Food Insecurity in Washtenaw County
by Lauren Grossman
For many Washtenaw County residents, the need for food assistance has risen dramatically as a result of the economic hardship and public health concerns brought by the COVID-19 pandemic. Food Gatherers, the largest anti-hunger organization serving Washtenaw County, has reported up to a 300 percent increase at the network of partner agencies. About 40% were first-time visitors who had never needed emergency food before.
“Before the pandemic, an estimated one in seven residents in Washtenaw County were food insecure, meaning they did not have access to reliable, nutritious food,” says Eileen Spring, president and CEO of Food Gatherers. “The pandemic is exacerbating food insecurity among those already in need, and is causing many others to seek help for the first time in their lives.”
For food banks nationwide, the pandemic created a perfect storm of food insecurity and operational challenges. “We have never seen anything like it; there was a drastic increase in people needing help and at the same time, the pandemic forced us to completely rethink every aspect of our service model,” says Spring.
Specifically, the challenge for Food Gatherers has been to continue operations and safely distribute much-needed food without its 7,000-plus volunteer corps, a decline in donated food and disruptions to the national food supply chain.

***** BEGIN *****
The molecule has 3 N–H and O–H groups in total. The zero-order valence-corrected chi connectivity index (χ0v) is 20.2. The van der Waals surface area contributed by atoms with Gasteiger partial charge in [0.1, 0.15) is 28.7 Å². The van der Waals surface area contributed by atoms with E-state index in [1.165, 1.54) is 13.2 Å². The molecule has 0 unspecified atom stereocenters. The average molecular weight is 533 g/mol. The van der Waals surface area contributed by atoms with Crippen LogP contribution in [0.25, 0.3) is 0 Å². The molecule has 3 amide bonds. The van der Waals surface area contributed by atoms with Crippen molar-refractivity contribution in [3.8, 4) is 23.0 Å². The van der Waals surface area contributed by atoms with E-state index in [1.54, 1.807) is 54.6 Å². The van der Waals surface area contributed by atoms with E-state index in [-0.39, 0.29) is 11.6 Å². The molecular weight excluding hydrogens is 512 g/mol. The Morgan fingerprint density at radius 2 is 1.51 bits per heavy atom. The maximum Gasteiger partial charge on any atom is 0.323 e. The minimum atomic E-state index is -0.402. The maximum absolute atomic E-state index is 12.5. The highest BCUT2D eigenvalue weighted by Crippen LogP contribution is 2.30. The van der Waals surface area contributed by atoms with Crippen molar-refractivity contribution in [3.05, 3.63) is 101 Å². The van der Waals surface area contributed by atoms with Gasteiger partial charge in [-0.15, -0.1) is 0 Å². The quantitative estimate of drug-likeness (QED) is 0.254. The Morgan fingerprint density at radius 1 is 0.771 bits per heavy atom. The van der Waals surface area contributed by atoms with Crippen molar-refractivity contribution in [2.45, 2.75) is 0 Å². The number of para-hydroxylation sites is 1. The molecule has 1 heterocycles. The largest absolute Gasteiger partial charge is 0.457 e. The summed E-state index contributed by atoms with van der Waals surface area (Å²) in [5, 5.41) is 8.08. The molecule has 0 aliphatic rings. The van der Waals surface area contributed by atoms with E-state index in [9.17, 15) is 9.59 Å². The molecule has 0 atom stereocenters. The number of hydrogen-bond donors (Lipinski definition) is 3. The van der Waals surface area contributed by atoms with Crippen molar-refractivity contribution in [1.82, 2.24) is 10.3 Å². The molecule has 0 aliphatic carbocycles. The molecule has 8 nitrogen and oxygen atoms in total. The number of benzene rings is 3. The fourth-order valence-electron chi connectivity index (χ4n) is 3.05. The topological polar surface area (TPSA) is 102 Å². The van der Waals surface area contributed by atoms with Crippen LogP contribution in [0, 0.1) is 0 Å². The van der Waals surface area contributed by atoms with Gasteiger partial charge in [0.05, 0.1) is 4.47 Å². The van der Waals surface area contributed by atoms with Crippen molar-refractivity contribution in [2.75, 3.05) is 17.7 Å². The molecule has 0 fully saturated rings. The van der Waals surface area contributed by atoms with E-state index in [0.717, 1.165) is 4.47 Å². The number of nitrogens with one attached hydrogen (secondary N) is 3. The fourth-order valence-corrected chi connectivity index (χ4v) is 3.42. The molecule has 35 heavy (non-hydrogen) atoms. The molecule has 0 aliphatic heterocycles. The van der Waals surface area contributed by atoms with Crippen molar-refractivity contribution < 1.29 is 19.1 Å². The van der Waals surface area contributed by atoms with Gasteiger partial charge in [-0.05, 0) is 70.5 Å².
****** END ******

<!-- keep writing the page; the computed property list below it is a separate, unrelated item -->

Closing out its fiscal year in June, the food bank marked the largest annual total pounds of food distributed in its 31-year history: 7.8 million. To accomplish this, they hired additional staff, increased its distribution schedule, forged new partnerships with local restaurants and the University of Michigan to increase donated food, and received additional support when the National Guard was deployed to the warehouse from April to July, and again in September. The spike in food pantry visitors seen in the spring has not decreased and the amount of food distributed each month continues to break records.
Since July, food banks nationwide have been advocating for Congress to include critical food resources for families in the next relief bill such as an increase in SNAP benefits (food stamps). “Now more than ever, food banks need your support,” says Spring. “The number of people facing hunger where we live is greater than ever, and it’s not going down. We expect there to be a real need for food for a very long time.”